From disease incubation to disease receipt: Representing epidemics and race in pre- and post-second world war American cinema (1931–1939 and 1950–1962)

Phạm Thùy Dung, Daniel R. Curtis*, Qijun Han

*Corresponding author for this work

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Abstract

This article analyses continuities and changes in how disease has been instrumentalised in cinema as a way of conceptualizing race—comparing five films depicting epidemics produced before the Second World War and five after. In the 1930s films, non-white populations often passively accept assistance in dealing with epidemic disease—a paternalistic white savior narrative—but not always with “gratitude”, and sometimes direct resistance. Here, epidemics take root in physical sites of economic “underdevelopment”, perpetuated further by perceived “premodern” cultural practices demarcated down the lines of race or ethnicity, and intersect with other gendered and socio-economic categories. After the war, while some cinematic tropes such as the “white knight” continue, other narratives emerge including a shift in emphasis away from the Othered environment as the nexus of disease (the disease’s “incubation”), and towards greater alarm about the appearance of disease within recipient, frequently white, communities.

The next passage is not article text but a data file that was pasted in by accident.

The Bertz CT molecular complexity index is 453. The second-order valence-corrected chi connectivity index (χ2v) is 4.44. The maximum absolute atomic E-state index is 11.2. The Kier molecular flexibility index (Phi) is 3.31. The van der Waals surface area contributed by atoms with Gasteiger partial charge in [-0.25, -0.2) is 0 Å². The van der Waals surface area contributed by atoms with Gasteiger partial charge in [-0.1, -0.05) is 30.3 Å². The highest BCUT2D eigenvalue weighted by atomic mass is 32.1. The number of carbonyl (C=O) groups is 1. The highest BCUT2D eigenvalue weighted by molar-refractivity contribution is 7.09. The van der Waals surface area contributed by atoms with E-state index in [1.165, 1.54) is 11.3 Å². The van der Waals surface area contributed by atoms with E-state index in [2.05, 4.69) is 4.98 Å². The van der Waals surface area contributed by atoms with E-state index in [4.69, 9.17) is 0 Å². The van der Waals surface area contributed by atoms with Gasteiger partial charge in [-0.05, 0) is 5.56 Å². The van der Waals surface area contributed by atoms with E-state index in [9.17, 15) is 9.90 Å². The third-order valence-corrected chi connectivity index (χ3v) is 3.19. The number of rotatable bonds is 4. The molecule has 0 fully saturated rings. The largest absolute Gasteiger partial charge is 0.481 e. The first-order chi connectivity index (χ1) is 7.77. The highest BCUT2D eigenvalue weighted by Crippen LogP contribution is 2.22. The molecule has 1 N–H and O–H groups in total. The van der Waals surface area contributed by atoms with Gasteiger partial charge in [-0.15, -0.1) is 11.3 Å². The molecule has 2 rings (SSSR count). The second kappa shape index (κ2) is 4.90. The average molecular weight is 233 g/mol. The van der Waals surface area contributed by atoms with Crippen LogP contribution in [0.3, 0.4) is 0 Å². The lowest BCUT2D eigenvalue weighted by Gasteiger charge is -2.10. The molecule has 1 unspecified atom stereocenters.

Original languageEnglish
Pages (from-to)1-31
Number of pages31
JournalJournal of Media History
Volume26
Issue number2
DOIs
Publication statusPublished - 30 Dec 2023

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  • ESHCC HIS

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